WASHINGTON (AP) – The United States will wait to see how Taiwan implements the lifting of a ban on U.S. beef imports before deciding whether to resume trade talks, a senior official said Wednesday.
Two weeks ago Taiwan’s legislature passed a bill allowing Taiwanese to import U.S. beef containing minimal traces of ractopamine, a feed additive for creating lean meat.
The ban was the main obstruction to resumption of talks on the Trade and Investment Framework Agreement that were suspended in 2007.
Taiwan hopes talks could pave the way for a free trade pact with Washington, although such a step could anger China, which regards self-governing Taiwan as part of its territory.
Deputy U.S. Trade Representative Demetrios Marantis said Wednesday that lifting the beef ban was positive.
“We will have to see how things play out in the next few months before making any decision” on the trade and investment agreement, he told a seminar on U.S. trade policy in the Asia-Pacific.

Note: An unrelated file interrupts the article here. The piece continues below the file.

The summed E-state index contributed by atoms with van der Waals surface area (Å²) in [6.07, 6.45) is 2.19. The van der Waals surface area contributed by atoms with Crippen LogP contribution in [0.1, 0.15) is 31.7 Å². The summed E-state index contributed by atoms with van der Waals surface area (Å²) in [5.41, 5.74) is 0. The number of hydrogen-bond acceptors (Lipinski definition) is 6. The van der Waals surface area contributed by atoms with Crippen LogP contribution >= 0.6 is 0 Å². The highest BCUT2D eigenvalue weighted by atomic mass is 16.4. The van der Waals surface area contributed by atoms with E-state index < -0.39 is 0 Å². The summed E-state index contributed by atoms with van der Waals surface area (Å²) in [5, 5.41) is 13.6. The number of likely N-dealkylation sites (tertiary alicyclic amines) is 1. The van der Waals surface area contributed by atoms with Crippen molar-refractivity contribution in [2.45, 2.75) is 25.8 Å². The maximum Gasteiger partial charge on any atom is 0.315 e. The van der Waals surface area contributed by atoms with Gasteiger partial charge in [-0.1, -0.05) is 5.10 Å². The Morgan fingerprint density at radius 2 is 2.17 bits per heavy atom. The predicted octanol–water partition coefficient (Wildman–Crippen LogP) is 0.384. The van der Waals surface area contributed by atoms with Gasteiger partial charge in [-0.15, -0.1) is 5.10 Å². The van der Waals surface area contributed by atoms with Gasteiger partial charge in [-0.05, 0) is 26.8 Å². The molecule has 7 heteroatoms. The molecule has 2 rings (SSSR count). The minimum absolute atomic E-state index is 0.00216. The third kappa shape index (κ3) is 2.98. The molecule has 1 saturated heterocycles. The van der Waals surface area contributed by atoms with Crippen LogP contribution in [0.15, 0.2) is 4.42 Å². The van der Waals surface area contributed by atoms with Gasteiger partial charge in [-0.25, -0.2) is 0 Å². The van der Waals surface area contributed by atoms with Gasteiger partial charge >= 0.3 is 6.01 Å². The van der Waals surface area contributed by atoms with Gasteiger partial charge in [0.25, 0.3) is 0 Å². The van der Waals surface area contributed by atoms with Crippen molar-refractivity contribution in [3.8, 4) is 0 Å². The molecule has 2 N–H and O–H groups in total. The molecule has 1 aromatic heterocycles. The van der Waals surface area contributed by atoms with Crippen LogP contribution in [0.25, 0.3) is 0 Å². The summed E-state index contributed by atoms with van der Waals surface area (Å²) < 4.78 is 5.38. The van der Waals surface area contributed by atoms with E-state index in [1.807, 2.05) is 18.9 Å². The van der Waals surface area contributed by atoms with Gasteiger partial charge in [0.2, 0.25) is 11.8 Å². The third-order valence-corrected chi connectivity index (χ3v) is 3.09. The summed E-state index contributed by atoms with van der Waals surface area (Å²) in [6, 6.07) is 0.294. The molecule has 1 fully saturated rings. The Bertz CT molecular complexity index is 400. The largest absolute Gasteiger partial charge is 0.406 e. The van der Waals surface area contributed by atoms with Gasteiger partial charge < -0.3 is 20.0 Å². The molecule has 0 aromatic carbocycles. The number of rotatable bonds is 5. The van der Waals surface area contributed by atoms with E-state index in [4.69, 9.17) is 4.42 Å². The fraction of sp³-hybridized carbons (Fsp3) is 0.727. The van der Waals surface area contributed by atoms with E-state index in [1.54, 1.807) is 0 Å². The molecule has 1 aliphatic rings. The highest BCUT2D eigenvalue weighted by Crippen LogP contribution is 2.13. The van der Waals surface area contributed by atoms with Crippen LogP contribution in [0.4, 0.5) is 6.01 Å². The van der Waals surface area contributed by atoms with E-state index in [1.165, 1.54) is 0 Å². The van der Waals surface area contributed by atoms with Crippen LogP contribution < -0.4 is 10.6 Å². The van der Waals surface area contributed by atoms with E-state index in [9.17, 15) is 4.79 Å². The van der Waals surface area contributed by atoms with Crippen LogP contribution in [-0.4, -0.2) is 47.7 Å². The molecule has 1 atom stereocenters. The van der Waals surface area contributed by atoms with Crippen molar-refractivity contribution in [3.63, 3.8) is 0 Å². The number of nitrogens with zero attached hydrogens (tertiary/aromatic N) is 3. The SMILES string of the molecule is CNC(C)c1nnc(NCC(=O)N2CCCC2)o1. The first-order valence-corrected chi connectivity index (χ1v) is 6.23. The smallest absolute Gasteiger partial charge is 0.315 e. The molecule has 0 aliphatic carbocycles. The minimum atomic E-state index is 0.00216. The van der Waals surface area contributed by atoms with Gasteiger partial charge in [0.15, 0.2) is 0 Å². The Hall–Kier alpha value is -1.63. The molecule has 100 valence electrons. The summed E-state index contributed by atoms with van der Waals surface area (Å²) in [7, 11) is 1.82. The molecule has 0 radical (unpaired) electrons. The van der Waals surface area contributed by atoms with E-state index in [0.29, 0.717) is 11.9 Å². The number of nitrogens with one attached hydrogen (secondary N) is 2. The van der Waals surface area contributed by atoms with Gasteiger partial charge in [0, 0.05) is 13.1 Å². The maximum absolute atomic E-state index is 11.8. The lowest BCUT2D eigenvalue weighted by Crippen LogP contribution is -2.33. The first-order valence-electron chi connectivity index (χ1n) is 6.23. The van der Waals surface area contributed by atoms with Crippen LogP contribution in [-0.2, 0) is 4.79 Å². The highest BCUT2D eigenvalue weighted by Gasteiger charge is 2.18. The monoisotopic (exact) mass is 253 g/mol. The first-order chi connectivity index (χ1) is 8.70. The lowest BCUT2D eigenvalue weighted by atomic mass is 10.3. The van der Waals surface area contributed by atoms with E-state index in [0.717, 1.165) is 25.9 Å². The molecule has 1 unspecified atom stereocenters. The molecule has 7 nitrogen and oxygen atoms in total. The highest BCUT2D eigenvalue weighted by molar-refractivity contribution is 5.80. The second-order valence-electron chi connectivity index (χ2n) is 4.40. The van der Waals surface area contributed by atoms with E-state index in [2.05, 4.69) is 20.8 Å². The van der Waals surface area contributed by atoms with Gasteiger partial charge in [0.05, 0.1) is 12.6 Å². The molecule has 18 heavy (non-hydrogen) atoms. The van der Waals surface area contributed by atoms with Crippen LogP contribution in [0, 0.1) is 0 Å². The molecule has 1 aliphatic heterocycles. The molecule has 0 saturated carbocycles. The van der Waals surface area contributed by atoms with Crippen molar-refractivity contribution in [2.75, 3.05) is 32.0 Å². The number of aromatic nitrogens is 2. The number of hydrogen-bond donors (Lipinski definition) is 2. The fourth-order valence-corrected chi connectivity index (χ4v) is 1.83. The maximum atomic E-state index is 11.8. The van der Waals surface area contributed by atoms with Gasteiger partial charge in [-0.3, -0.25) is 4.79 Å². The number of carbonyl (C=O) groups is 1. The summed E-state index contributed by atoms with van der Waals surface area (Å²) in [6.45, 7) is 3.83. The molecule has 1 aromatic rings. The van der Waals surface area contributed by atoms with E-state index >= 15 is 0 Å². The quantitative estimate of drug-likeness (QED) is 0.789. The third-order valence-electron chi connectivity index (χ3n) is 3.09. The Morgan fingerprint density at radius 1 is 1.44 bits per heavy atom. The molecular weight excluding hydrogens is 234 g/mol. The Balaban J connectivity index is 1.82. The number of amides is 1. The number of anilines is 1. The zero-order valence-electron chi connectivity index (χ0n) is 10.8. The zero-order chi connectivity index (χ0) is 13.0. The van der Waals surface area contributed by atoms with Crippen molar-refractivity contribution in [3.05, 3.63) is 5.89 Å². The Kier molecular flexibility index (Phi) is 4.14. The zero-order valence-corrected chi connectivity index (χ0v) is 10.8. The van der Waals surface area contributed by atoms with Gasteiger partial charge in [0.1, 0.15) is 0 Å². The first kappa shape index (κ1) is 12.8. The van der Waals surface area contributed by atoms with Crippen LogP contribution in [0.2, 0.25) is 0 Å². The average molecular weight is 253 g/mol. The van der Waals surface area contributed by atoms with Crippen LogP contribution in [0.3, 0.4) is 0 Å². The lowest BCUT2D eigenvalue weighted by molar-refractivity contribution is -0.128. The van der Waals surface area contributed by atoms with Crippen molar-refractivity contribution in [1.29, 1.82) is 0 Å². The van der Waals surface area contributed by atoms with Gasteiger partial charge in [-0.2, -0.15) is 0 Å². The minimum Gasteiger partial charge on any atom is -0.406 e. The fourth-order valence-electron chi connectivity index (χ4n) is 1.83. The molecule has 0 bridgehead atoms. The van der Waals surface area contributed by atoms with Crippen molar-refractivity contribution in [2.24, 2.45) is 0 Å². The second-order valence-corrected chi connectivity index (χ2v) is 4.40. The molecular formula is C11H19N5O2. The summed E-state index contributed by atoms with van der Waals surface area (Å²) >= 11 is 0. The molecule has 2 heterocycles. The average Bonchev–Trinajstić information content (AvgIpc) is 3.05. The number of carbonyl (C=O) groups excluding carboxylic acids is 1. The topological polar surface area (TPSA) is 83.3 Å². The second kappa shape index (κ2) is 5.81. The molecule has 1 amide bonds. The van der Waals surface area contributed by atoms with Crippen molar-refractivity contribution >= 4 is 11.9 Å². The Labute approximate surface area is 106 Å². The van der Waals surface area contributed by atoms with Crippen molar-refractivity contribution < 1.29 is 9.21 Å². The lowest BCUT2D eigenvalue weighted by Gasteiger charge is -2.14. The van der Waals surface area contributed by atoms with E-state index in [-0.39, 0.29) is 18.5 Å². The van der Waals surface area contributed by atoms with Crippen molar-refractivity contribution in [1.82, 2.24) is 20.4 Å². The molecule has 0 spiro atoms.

Taiwan’s parliament and farmers had opposed lifting the ban.
Newly re-elected President Ma Ying-jeou, whose inking of a trade pact with Beijing in 2010 helped calm decades of tension across the Taiwan Strait, is also seeking to strengthen ties with the U.S.
Ma has said Taiwan eventually wants to join the Trans-Pacific Partnership, a trade pact that the U.S. is negotiating with eight other nations. The Obama administration views the pact as the central component of its strategy to expand American trade relations with a region that already accounts for 60 percent of U.S. goods exports.
Marantis dismissed suggestions that the pact is intended to exclude China. He said any country in the region would be welcome to join if they could meet its standards.
“The same applies to Taiwan,” Marantis said. “It’s for Taiwan to be able to convince both the U.S. and the other partners that Taiwan is a reliable trading partner and is able to meet the high standards.”
The U.S. in November 2009 joined the negotiations on the pact that also include Australia, Brunei, Chile, Malaysia, New Zealand, Peru, Singapore and Vietnam. It aims to reduce tariffs and other trade barriers.
Mexico and Canada are set to join the negotiations later this year, and Japan has expressed interest in future participation.
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